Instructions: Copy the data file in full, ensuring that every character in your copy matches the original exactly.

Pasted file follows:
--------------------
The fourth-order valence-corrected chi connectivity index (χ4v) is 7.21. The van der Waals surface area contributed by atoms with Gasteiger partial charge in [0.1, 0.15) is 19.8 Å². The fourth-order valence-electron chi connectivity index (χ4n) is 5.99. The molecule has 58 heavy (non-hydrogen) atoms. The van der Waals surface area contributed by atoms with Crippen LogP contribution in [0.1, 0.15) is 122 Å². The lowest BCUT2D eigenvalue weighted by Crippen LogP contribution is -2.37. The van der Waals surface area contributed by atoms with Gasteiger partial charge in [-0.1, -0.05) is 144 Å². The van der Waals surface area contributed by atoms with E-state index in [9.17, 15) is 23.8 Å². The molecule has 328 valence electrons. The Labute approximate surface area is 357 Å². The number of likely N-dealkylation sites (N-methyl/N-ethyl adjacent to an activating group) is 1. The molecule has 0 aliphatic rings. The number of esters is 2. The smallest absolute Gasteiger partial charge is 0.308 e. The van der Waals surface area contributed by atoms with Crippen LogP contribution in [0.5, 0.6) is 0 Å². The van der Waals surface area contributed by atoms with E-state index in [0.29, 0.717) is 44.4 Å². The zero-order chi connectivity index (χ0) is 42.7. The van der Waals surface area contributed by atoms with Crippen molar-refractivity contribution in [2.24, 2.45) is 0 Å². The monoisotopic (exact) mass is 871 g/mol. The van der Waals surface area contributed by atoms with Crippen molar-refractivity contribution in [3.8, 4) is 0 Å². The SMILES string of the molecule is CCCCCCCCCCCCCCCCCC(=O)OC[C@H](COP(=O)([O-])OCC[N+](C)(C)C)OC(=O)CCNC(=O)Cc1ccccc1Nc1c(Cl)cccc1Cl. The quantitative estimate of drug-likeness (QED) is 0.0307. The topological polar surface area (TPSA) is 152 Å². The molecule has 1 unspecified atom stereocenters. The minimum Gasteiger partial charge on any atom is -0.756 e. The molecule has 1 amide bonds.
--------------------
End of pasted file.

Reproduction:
The fourth-order valence-corrected chi connectivity index (χ4v) is 7.21. The van der Waals surface area contributed by atoms with Gasteiger partial charge in [0.1, 0.15) is 19.8 Å². The fourth-order valence-electron chi connectivity index (χ4n) is 5.99. The molecule has 58 heavy (non-hydrogen) atoms. The van der Waals surface area contributed by atoms with Crippen LogP contribution in [0.1, 0.15) is 122 Å². The lowest BCUT2D eigenvalue weighted by Crippen LogP contribution is -2.37. The van der Waals surface area contributed by atoms with Gasteiger partial charge in [-0.1, -0.05) is 144 Å². The van der Waals surface area contributed by atoms with E-state index in [9.17, 15) is 23.8 Å². The molecule has 328 valence electrons. The Labute approximate surface area is 357 Å². The number of likely N-dealkylation sites (N-methyl/N-ethyl adjacent to an activating group) is 1. The molecule has 0 aliphatic rings. The number of esters is 2. The smallest absolute Gasteiger partial charge is 0.308 e. The van der Waals surface area contributed by atoms with Crippen LogP contribution in [0.5, 0.6) is 0 Å². The van der Waals surface area contributed by atoms with E-state index in [0.29, 0.717) is 44.4 Å². The zero-order chi connectivity index (χ0) is 42.7. The van der Waals surface area contributed by atoms with Crippen molar-refractivity contribution in [2.24, 2.45) is 0 Å². The monoisotopic (exact) mass is 871 g/mol. The van der Waals surface area contributed by atoms with Crippen molar-refractivity contribution in [3.8, 4) is 0 Å². The SMILES string of the molecule is CCCCCCCCCCCCCCCCCC(=O)OC[C@H](COP(=O)([O-])OCC[N+](C)(C)C)OC(=O)CCNC(=O)Cc1ccccc1Nc1c(Cl)cccc1Cl. The quantitative estimate of drug-likeness (QED) is 0.0307. The topological polar surface area (TPSA) is 152 Å². The molecule has 1 unspecified atom stereocenters. The minimum Gasteiger partial charge on any atom is -0.756 e. The molecule has 1 amide bonds.